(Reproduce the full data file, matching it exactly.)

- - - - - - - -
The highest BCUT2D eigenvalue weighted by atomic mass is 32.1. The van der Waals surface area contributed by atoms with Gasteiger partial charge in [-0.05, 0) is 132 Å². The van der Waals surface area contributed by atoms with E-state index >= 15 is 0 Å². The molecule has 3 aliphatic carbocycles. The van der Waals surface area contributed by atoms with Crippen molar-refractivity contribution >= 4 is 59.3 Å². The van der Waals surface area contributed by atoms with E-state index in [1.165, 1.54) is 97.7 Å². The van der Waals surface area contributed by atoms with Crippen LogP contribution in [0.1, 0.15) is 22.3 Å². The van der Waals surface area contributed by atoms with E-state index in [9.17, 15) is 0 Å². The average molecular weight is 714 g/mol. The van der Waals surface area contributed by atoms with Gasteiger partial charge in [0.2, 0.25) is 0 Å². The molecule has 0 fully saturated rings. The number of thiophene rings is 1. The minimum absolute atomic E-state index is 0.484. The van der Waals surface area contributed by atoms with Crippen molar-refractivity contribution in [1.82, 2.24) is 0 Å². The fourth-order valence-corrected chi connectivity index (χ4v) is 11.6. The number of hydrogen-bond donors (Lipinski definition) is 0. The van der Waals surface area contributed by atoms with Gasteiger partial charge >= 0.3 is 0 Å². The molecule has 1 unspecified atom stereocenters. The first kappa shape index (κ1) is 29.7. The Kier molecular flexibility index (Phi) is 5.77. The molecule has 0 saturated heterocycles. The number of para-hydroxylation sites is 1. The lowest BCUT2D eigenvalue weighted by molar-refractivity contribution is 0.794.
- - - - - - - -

The highest BCUT2D eigenvalue weighted by atomic mass is 32.1. The van der Waals surface area contributed by atoms with Gasteiger partial charge in [-0.05, 0) is 132 Å². The van der Waals surface area contributed by atoms with E-state index >= 15 is 0 Å². The molecule has 3 aliphatic carbocycles. The van der Waals surface area contributed by atoms with Crippen molar-refractivity contribution >= 4 is 59.3 Å². The van der Waals surface area contributed by atoms with E-state index in [1.165, 1.54) is 97.7 Å². The van der Waals surface area contributed by atoms with Crippen LogP contribution in [0.1, 0.15) is 22.3 Å². The van der Waals surface area contributed by atoms with E-state index in [9.17, 15) is 0 Å². The average molecular weight is 714 g/mol. The van der Waals surface area contributed by atoms with Gasteiger partial charge in [0.2, 0.25) is 0 Å². The molecule has 0 fully saturated rings. The number of thiophene rings is 1. The minimum absolute atomic E-state index is 0.484. The van der Waals surface area contributed by atoms with Crippen molar-refractivity contribution in [1.82, 2.24) is 0 Å². The fourth-order valence-corrected chi connectivity index (χ4v) is 11.6. The number of hydrogen-bond donors (Lipinski definition) is 0. The van der Waals surface area contributed by atoms with Gasteiger partial charge >= 0.3 is 0 Å². The molecule has 1 unspecified atom stereocenters. The first kappa shape index (κ1) is 29.7. The Kier molecular flexibility index (Phi) is 5.77. The molecule has 0 saturated heterocycles. The number of para-hydroxylation sites is 1. The lowest BCUT2D eigenvalue weighted by molar-refractivity contribution is 0.794.